Michigan War Studies Review
Reviews, surveys, original essays, and commentary in the field of military studies.
11 Oct. 2017
Review by Bruce Zellers, Greenhills School and Oakland University
Last Stand at Khe Sanh: The U.S. Marines' Finest Hour in Vietnam
By Gregg Jones
Boston: Da Capo Press, 2014. Pp. xx, 358. ISBN 978–0–306–82139–4.
Descriptors: Volume 2017, 20th Century, Vietnam War Print Version

When we think of the ground war in Vietnam, we envision two contrasting types of operations. On the one hand, long, uncomfortable, frustrating "search and destroy" slogs through terrain where the Vietcong and the North Vietnamese Army (NVA) appeared only to booby trap trails or ambush an American column. On the other hand, there are the big conventional fights at places like Ia Drang, Hué, and Khe Sanh—an "emblematic confrontation" (xvii). Gen. William Westmoreland thought these disparate operational modes were complementary: assuredly, the enemy had to be found to be destroyed. For US soldiers and Marines, this was a distinction without a difference. Both types of operations incurred horrifying bloodshed and thus powerful waves of fear and anxiety that discipline, training, and raw courage had to overcome. In his new book, noted journalist Gregg Jones[1] illustrates the meaning of these aspects of combat in Vietnam.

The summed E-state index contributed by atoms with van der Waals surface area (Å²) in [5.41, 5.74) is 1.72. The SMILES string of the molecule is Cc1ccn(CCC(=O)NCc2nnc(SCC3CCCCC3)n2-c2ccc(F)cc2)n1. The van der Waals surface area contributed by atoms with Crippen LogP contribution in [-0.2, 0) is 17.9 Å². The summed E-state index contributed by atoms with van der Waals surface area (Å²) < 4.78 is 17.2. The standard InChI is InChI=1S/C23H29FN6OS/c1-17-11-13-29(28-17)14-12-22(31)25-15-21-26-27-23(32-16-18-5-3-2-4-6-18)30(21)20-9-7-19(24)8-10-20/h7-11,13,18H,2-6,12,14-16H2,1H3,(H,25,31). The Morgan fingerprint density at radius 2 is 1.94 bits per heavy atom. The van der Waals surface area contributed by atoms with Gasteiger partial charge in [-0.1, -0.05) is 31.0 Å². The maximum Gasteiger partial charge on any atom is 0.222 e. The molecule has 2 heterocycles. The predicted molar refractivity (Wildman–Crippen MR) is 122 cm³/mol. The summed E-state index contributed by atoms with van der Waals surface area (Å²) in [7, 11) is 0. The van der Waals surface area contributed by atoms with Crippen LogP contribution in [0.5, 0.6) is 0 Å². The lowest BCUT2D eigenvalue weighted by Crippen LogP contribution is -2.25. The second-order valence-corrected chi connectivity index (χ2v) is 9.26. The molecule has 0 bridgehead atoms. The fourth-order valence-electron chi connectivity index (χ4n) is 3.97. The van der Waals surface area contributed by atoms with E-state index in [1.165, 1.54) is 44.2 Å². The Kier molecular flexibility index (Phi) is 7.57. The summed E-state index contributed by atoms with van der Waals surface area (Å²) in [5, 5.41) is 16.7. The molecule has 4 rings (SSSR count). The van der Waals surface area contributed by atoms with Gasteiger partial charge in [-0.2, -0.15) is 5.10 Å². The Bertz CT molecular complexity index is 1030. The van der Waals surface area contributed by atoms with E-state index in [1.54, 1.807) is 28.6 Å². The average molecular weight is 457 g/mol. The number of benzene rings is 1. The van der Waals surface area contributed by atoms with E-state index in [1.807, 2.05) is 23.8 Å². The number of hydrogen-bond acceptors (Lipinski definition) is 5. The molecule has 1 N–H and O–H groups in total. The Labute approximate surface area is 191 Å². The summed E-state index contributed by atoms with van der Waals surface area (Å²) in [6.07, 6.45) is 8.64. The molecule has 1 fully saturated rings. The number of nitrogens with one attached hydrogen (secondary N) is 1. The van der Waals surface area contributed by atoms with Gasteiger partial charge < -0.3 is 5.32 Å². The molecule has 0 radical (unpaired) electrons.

Jones prioritizes engaging description over cold analysis, wanting to show "what was it like for the young Americans who were there" (xvii). Khe Sanh lay near the Demilitarized Zone between the Vietnams, within a few miles of the Laotian border. Like many battlefields in Vietnam, it had an aura of déjà vu: the remnants of a French fort lay nearby and, Jones tells us, the Marines and the NVA had fought and bled there a few months before, during the so-called "Hill Fights" (xix, 8).

Seeing the Vietnam conflict as "a tragic sideshow of the Cold War" (xix), the author considers Westmoreland's decision to make a "stand" at Khe Sanh to have been unnecessary—"a metaphor for the Vietnam War's strategic folly" (xvii); after all, the base was closed shortly after the general's departure. He briefly notes the panic that erupted in Washington, as Khe Sanh was compared to the French defeat at Dien Bien Phu in 1954. There is even less discussion of North Vietnam's goals, but plenty has been written elsewhere on these topics.